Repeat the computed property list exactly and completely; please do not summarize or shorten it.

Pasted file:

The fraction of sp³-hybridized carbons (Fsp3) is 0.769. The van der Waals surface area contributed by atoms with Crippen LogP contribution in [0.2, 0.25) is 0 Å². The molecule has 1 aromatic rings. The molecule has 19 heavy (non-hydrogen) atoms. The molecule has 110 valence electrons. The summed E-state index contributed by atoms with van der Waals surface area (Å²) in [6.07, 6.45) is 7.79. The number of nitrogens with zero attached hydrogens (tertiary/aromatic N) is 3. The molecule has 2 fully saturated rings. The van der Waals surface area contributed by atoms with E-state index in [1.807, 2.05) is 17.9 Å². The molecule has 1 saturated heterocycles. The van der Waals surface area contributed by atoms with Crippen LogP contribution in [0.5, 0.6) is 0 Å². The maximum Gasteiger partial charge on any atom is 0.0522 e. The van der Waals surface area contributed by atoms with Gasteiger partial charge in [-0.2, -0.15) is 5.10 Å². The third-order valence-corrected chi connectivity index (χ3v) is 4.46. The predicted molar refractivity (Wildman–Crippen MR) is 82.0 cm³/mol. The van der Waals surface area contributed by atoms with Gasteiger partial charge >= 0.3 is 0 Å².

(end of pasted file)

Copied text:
The fraction of sp³-hybridized carbons (Fsp3) is 0.769. The van der Waals surface area contributed by atoms with Crippen LogP contribution in [0.2, 0.25) is 0 Å². The molecule has 1 aromatic rings. The molecule has 19 heavy (non-hydrogen) atoms. The molecule has 110 valence electrons. The summed E-state index contributed by atoms with van der Waals surface area (Å²) in [6.07, 6.45) is 7.79. The number of nitrogens with zero attached hydrogens (tertiary/aromatic N) is 3. The molecule has 2 fully saturated rings. The van der Waals surface area contributed by atoms with E-state index in [1.807, 2.05) is 17.9 Å². The molecule has 1 saturated heterocycles. The van der Waals surface area contributed by atoms with Crippen LogP contribution in [0.5, 0.6) is 0 Å². The maximum Gasteiger partial charge on any atom is 0.0522 e. The van der Waals surface area contributed by atoms with Gasteiger partial charge in [-0.2, -0.15) is 5.10 Å². The third-order valence-corrected chi connectivity index (χ3v) is 4.46. The predicted molar refractivity (Wildman–Crippen MR) is 82.0 cm³/mol. The van der Waals surface area contributed by atoms with Gasteiger partial charge >= 0.3 is 0 Å².